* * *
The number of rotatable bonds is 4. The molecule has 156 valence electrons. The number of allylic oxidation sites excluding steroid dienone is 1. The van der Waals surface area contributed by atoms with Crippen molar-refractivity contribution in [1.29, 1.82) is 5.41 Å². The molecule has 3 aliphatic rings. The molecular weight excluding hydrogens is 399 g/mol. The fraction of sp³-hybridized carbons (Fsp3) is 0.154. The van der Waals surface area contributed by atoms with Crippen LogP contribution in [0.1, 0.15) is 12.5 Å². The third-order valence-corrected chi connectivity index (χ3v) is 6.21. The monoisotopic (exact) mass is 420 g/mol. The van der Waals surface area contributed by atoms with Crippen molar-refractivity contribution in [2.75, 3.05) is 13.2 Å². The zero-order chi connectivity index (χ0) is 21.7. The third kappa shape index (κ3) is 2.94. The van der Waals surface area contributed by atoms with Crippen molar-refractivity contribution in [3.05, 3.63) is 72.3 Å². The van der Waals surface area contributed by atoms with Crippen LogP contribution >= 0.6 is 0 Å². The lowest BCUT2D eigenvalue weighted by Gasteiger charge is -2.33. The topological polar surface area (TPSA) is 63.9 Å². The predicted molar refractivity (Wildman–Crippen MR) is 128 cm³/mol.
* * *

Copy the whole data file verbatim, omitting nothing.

The number of rotatable bonds is 4. The molecule has 156 valence electrons. The number of allylic oxidation sites excluding steroid dienone is 1. The van der Waals surface area contributed by atoms with Crippen molar-refractivity contribution in [1.29, 1.82) is 5.41 Å². The molecule has 3 aliphatic rings. The molecular weight excluding hydrogens is 399 g/mol. The fraction of sp³-hybridized carbons (Fsp3) is 0.154. The van der Waals surface area contributed by atoms with Crippen LogP contribution in [0.1, 0.15) is 12.5 Å². The third-order valence-corrected chi connectivity index (χ3v) is 6.21. The monoisotopic (exact) mass is 420 g/mol. The van der Waals surface area contributed by atoms with Crippen molar-refractivity contribution in [2.75, 3.05) is 13.2 Å². The zero-order chi connectivity index (χ0) is 21.7. The third kappa shape index (κ3) is 2.94. The van der Waals surface area contributed by atoms with Crippen molar-refractivity contribution in [3.05, 3.63) is 72.3 Å². The van der Waals surface area contributed by atoms with Crippen LogP contribution >= 0.6 is 0 Å². The lowest BCUT2D eigenvalue weighted by Gasteiger charge is -2.33. The topological polar surface area (TPSA) is 63.9 Å². The predicted molar refractivity (Wildman–Crippen MR) is 128 cm³/mol.